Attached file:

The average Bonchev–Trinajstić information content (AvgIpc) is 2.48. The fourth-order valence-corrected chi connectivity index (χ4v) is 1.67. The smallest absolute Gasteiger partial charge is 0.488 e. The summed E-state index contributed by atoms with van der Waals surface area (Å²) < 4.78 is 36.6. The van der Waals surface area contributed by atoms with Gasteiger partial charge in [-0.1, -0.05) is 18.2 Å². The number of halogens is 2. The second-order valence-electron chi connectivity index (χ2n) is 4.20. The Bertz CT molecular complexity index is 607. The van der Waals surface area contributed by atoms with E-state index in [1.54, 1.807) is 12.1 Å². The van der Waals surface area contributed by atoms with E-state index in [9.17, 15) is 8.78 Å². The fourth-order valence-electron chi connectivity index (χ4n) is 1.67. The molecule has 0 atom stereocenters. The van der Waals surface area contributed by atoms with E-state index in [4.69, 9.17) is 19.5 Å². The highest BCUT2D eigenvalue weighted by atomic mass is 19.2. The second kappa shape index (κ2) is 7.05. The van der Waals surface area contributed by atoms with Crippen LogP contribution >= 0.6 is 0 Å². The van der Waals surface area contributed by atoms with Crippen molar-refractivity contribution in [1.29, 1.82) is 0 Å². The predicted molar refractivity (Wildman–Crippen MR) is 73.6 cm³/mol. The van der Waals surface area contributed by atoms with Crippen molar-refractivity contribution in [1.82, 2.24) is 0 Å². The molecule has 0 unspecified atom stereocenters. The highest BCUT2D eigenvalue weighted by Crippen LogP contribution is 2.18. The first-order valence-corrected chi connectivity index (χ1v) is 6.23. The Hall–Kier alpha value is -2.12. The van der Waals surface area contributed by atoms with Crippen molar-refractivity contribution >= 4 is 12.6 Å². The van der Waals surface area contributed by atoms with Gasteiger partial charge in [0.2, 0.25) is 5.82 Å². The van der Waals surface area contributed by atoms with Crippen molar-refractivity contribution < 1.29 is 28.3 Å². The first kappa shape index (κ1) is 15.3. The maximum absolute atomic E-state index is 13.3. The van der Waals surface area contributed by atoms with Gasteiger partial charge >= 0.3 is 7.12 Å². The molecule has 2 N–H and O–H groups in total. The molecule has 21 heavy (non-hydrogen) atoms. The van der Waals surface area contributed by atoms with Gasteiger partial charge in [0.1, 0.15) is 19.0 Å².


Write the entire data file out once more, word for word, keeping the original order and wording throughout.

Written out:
The average Bonchev–Trinajstić information content (AvgIpc) is 2.48. The fourth-order valence-corrected chi connectivity index (χ4v) is 1.67. The smallest absolute Gasteiger partial charge is 0.488 e. The summed E-state index contributed by atoms with van der Waals surface area (Å²) < 4.78 is 36.6. The van der Waals surface area contributed by atoms with Gasteiger partial charge in [-0.1, -0.05) is 18.2 Å². The number of halogens is 2. The second-order valence-electron chi connectivity index (χ2n) is 4.20. The Bertz CT molecular complexity index is 607. The van der Waals surface area contributed by atoms with E-state index in [1.54, 1.807) is 12.1 Å². The van der Waals surface area contributed by atoms with E-state index in [9.17, 15) is 8.78 Å². The fourth-order valence-electron chi connectivity index (χ4n) is 1.67. The molecule has 0 atom stereocenters. The van der Waals surface area contributed by atoms with E-state index in [4.69, 9.17) is 19.5 Å². The highest BCUT2D eigenvalue weighted by atomic mass is 19.2. The second kappa shape index (κ2) is 7.05. The van der Waals surface area contributed by atoms with Crippen LogP contribution >= 0.6 is 0 Å². The van der Waals surface area contributed by atoms with Crippen molar-refractivity contribution in [1.29, 1.82) is 0 Å². The predicted molar refractivity (Wildman–Crippen MR) is 73.6 cm³/mol. The van der Waals surface area contributed by atoms with Crippen molar-refractivity contribution in [1.82, 2.24) is 0 Å². The molecule has 0 unspecified atom stereocenters. The highest BCUT2D eigenvalue weighted by Crippen LogP contribution is 2.18. The first-order valence-corrected chi connectivity index (χ1v) is 6.23. The Hall–Kier alpha value is -2.12. The van der Waals surface area contributed by atoms with Crippen molar-refractivity contribution >= 4 is 12.6 Å². The van der Waals surface area contributed by atoms with Gasteiger partial charge in [0.2, 0.25) is 5.82 Å². The van der Waals surface area contributed by atoms with Crippen molar-refractivity contribution < 1.29 is 28.3 Å². The first kappa shape index (κ1) is 15.3. The maximum absolute atomic E-state index is 13.3. The van der Waals surface area contributed by atoms with Gasteiger partial charge >= 0.3 is 7.12 Å². The molecule has 2 N–H and O–H groups in total. The molecule has 21 heavy (non-hydrogen) atoms. The van der Waals surface area contributed by atoms with Gasteiger partial charge in [0.1, 0.15) is 19.0 Å².